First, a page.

I think maybe I’m my best self when I’m around people, engaging with them or answering questions, fixing a plate and offering a space to talk. Like this quote by Amanda Palmer: “Just letting someone speak their truth can sometimes be the biggest gift you give them, to just hold the space for them.” And like anyone else, I need alone time to patch up the likely invisible slits in my armor. My husband is too busy in his work life to know what to do about it. Which means that like so many other things I sense we need in our family life, figuring out how to fix, organize, and encourage the momentum of our life falls on me. It makes me feel like I’m letting my life down when I just don’t feel up to the challenge. I recognize I need to find the space and time to do this for myself, but it’s hard to arrange. It makes me feel there is yet another thing I have to plan and prepare to do, which perpetuates resentment and stress.
This has little to do with him or really any supportive partner taking out the trash and working hard to make ends meet, two symbols I equate with marital patterns and necessities that are easy to overlook unless, well, they stink. It’s not at all an appreciative or fair to him, but even knowing that doesn’t get me less frustrated at how much unseen falls on me: list making, travel anticipating, life-sensing. In short, I feel when anything in our life coughs in the middle of the night that I’m the one whose eyes pop open and think about ways I should follow up on it the next day. I’ve learned that this, for me and for my mother and mothers I see, is the component of being a woman and a mother and my version of an adult. It’s not unlike when I fought against daily lunch unpacking + packing always falling on me–right alongside all the other nightly stuff–until one day it became clear that I just do it better, and because I want that for my kids, I took it on with renewed mission.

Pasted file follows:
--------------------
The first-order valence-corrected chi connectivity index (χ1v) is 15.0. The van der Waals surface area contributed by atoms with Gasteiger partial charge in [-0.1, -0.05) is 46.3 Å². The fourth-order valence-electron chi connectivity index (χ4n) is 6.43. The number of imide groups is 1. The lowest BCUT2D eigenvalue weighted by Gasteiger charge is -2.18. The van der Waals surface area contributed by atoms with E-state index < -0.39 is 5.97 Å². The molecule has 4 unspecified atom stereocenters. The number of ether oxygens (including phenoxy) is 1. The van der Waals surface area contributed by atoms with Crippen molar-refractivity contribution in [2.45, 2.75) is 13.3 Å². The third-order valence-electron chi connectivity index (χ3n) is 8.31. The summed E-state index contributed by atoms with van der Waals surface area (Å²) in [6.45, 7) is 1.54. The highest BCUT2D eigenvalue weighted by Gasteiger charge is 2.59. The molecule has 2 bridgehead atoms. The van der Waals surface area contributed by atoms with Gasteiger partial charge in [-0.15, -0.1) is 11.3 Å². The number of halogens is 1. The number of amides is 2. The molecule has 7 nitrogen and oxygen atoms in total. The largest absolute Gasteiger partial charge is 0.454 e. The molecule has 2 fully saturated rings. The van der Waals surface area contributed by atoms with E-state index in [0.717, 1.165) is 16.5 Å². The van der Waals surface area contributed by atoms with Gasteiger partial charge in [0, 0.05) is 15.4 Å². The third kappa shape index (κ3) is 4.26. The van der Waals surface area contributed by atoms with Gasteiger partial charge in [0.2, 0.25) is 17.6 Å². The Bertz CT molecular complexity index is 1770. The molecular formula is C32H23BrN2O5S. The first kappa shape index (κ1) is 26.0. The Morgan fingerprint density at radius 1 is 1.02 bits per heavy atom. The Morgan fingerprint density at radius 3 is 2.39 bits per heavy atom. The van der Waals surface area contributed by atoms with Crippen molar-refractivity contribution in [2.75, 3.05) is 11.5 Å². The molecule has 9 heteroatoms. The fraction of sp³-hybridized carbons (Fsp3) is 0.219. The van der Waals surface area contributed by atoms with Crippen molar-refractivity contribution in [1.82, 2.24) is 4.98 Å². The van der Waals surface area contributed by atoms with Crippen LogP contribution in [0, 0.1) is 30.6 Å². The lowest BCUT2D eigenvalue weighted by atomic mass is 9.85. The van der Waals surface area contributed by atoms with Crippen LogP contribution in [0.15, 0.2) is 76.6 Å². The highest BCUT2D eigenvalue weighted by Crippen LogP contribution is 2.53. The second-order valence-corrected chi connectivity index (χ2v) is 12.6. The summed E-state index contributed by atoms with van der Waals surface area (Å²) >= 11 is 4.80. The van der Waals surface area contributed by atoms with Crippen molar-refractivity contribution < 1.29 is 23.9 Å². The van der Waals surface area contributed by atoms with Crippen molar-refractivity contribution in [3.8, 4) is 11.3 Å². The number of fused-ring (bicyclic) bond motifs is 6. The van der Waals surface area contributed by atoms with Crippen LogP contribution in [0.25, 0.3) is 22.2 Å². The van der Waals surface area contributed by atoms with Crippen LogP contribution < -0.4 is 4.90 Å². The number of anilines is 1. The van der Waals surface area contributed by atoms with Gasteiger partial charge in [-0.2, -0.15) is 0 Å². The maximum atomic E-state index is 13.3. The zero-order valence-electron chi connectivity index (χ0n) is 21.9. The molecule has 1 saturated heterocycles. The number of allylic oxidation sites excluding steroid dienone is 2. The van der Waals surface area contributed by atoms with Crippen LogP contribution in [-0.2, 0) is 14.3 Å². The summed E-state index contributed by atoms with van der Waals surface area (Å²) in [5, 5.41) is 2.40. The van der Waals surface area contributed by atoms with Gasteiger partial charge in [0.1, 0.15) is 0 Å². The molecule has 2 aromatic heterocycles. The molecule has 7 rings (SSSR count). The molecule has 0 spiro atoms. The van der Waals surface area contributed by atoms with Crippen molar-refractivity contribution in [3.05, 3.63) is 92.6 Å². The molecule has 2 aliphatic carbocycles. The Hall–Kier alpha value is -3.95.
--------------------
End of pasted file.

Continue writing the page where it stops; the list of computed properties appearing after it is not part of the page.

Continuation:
I watch women who are 20 years older than me waiting in line at the store, and I can see this look in their eyes. It’s different than the exhausted new mom who stares blankly because she’s overwhelmed and the baby is still crying; it’s actually one of impatience and almost irritation. I look at those eyes now and can sense that life does that to a woman. It makes her wiser of herself and what she doesn’t want to do, like maybe in this case waiting for the teenager to find the right buttons on the register, but it also has a curious sediment. It’s a little terrifying and mostly fascinating that women’s eyes are keenest storytellers.
Today the kids aren’t home for a few more hours. I’m supposed to be hopping from one store or place to another in preparation for a family trip coming up, likely another source of the blinding but beautiful lights. The house is still, and I don’t feel up to the race just yet. I will post this message and walk away feeling relieved for a moment, then hyper aware of feeling I overshared or that it doesn’t fit with what you may see in me when you meet me especially because people bring out the best in me. It is, however, something I needed to share, and it is, however, the acknowledgement of the thing—the sense that my instinct doesn’t want to be muffled—that has gotten back to this computer. A runner-up to talking with that one friend, trying to write something out is probably the closest, most meaningful effort to truth-finding and space-holding as I have likely experienced.